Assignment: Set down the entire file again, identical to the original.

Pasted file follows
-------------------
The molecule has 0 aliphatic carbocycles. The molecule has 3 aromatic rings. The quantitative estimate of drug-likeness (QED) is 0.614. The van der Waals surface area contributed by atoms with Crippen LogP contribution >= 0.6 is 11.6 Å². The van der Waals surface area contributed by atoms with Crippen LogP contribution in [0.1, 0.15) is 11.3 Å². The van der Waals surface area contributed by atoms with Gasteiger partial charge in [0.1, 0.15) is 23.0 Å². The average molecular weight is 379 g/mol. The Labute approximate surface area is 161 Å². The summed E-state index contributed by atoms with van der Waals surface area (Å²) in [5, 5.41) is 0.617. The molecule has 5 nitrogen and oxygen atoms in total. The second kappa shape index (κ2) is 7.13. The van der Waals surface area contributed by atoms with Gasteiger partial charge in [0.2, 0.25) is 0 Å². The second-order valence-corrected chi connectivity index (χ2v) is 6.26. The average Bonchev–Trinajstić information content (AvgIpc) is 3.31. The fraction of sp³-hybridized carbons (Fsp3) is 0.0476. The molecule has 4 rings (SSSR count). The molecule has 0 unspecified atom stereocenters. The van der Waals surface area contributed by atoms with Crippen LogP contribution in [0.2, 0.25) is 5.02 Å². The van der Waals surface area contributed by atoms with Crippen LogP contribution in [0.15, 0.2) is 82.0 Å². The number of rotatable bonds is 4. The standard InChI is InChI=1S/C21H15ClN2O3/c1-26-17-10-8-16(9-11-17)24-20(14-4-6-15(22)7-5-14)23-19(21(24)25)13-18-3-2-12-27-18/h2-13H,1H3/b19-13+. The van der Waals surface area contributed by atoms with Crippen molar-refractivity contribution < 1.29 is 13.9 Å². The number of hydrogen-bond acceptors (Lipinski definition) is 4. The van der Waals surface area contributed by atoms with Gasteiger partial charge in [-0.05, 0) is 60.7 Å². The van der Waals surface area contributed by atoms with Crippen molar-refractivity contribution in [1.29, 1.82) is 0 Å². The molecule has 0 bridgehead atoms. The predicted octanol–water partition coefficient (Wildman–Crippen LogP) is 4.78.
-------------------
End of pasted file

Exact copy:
The molecule has 0 aliphatic carbocycles. The molecule has 3 aromatic rings. The quantitative estimate of drug-likeness (QED) is 0.614. The van der Waals surface area contributed by atoms with Crippen LogP contribution >= 0.6 is 11.6 Å². The van der Waals surface area contributed by atoms with Crippen LogP contribution in [0.1, 0.15) is 11.3 Å². The van der Waals surface area contributed by atoms with Gasteiger partial charge in [0.1, 0.15) is 23.0 Å². The average molecular weight is 379 g/mol. The Labute approximate surface area is 161 Å². The summed E-state index contributed by atoms with van der Waals surface area (Å²) in [5, 5.41) is 0.617. The molecule has 5 nitrogen and oxygen atoms in total. The second kappa shape index (κ2) is 7.13. The van der Waals surface area contributed by atoms with Gasteiger partial charge in [0.2, 0.25) is 0 Å². The second-order valence-corrected chi connectivity index (χ2v) is 6.26. The average Bonchev–Trinajstić information content (AvgIpc) is 3.31. The fraction of sp³-hybridized carbons (Fsp3) is 0.0476. The molecule has 4 rings (SSSR count). The molecule has 0 unspecified atom stereocenters. The van der Waals surface area contributed by atoms with Crippen LogP contribution in [0.2, 0.25) is 5.02 Å². The van der Waals surface area contributed by atoms with Crippen LogP contribution in [0.15, 0.2) is 82.0 Å². The number of rotatable bonds is 4. The standard InChI is InChI=1S/C21H15ClN2O3/c1-26-17-10-8-16(9-11-17)24-20(14-4-6-15(22)7-5-14)23-19(21(24)25)13-18-3-2-12-27-18/h2-13H,1H3/b19-13+. The van der Waals surface area contributed by atoms with Crippen molar-refractivity contribution < 1.29 is 13.9 Å². The number of hydrogen-bond acceptors (Lipinski definition) is 4. The van der Waals surface area contributed by atoms with Gasteiger partial charge in [-0.05, 0) is 60.7 Å². The van der Waals surface area contributed by atoms with Crippen molar-refractivity contribution in [1.29, 1.82) is 0 Å². The molecule has 0 bridgehead atoms. The predicted octanol–water partition coefficient (Wildman–Crippen LogP) is 4.78.